Most parents in the United States are still in the dark when it comes to the potential benefits of hemp-based cannabidiol products on children. But, according to a new survey from the University of Michigan’s C.S. Mott Children’s Hospital, nearly two-thirds of parents are open to learning more, and see CBD as a potentially viable option for their kids when other medications don’t work.
The survey, released Monday, polled 1,992 randomly selected adults who were parents of at least one child aged 1-18 years living in their household. Just under half of surveyed parents said they didn’t know much about CBD use in children, and a third had never heard of it prior to the University of Michigan poll.
Ironically, despite the large number of parents who were unfamiliar with CBD use in kids, nearly three-quarters of respondents still believed CBD may be a good option for children when other medications didn’t work. About the same percent believed CBD for kids should require a prescription from a doctor.
Just over 83 percent of surveyed parents believed CBD products should be regulated by the U.S. Food and Drug Administration, and one-third believed that giving a child CBD was the same as giving them THC-rich marijuana.
“Even though CBD products are widely available, parents have limited knowledge about them,” wrote survey co-directors Sarah J. Clark and Dr. Gary L. Freed. “However, most parents appear to be open-minded.”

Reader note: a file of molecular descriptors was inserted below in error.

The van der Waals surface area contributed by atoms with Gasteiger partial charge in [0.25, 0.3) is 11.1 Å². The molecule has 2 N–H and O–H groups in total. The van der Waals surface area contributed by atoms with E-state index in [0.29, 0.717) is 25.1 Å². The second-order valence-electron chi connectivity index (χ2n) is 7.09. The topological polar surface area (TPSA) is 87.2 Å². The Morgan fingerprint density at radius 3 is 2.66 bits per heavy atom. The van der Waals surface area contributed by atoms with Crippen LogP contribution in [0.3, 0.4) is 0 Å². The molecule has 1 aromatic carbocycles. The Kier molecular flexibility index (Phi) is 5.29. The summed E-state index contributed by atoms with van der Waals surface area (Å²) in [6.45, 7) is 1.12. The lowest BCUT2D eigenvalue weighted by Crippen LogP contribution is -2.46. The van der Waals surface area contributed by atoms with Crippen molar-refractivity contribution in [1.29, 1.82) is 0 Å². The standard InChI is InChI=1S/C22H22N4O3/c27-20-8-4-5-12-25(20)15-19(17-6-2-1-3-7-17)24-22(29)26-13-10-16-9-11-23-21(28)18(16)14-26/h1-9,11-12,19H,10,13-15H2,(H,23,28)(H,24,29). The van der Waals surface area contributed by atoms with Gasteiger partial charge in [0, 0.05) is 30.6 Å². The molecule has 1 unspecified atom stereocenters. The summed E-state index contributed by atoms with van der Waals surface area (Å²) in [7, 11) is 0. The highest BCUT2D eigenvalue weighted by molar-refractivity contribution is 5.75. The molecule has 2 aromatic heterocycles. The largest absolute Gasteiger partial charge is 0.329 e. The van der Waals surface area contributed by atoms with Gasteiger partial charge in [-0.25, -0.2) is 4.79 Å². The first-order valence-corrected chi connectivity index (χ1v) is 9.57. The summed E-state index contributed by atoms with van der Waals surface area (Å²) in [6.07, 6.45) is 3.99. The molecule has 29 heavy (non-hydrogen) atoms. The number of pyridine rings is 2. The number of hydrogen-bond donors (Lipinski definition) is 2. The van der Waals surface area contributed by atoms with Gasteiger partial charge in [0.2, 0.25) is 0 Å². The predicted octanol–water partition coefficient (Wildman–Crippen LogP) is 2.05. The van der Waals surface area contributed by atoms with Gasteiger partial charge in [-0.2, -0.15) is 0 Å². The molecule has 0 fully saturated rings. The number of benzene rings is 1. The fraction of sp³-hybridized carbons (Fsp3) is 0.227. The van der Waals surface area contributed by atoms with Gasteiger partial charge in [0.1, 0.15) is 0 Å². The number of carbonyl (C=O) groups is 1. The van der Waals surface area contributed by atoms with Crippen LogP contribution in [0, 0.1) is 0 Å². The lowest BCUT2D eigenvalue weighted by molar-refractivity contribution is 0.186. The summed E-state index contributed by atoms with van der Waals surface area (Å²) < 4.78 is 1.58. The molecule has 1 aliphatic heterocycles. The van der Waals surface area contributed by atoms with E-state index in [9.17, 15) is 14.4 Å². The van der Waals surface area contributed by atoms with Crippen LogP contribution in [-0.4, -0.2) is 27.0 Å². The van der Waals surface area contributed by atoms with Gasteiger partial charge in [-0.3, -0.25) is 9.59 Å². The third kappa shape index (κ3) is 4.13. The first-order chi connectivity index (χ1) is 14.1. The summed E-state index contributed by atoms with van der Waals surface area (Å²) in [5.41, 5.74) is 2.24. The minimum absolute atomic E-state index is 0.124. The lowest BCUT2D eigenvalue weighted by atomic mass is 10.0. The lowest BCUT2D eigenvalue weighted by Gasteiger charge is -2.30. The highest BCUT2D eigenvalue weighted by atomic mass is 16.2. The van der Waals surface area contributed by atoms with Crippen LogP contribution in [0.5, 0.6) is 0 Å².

The researchers noted that surveyed parents were occasionally inconsistent in their opinions of the popular cannabinoid, which is known for assuaging symptoms of depression, anxiety, hyperactivity, epilepsy and physical pain.
While more than eight in 10 parents wanted the FDA to regulate CBD products, only about half said FDA approval was an important factor in their decision to use CBD for their child. Only one CBD product — an oral solution to treat seizures associated with two rare and severe forms of epilepsy — has so far received FDA approval for use in children.
Among parents who have given or considered giving CBD for their child, less than one-third say they discussed the cannabinoid with their child’s healthcare provider beforehand. Parents’ most common reasons for giving CBD to their children were anxiety (51 percent), insomnia (40 percent), ADHD (33 percent), muscle pain (20 percent), autism (19 percent) and general wellness (13 percent).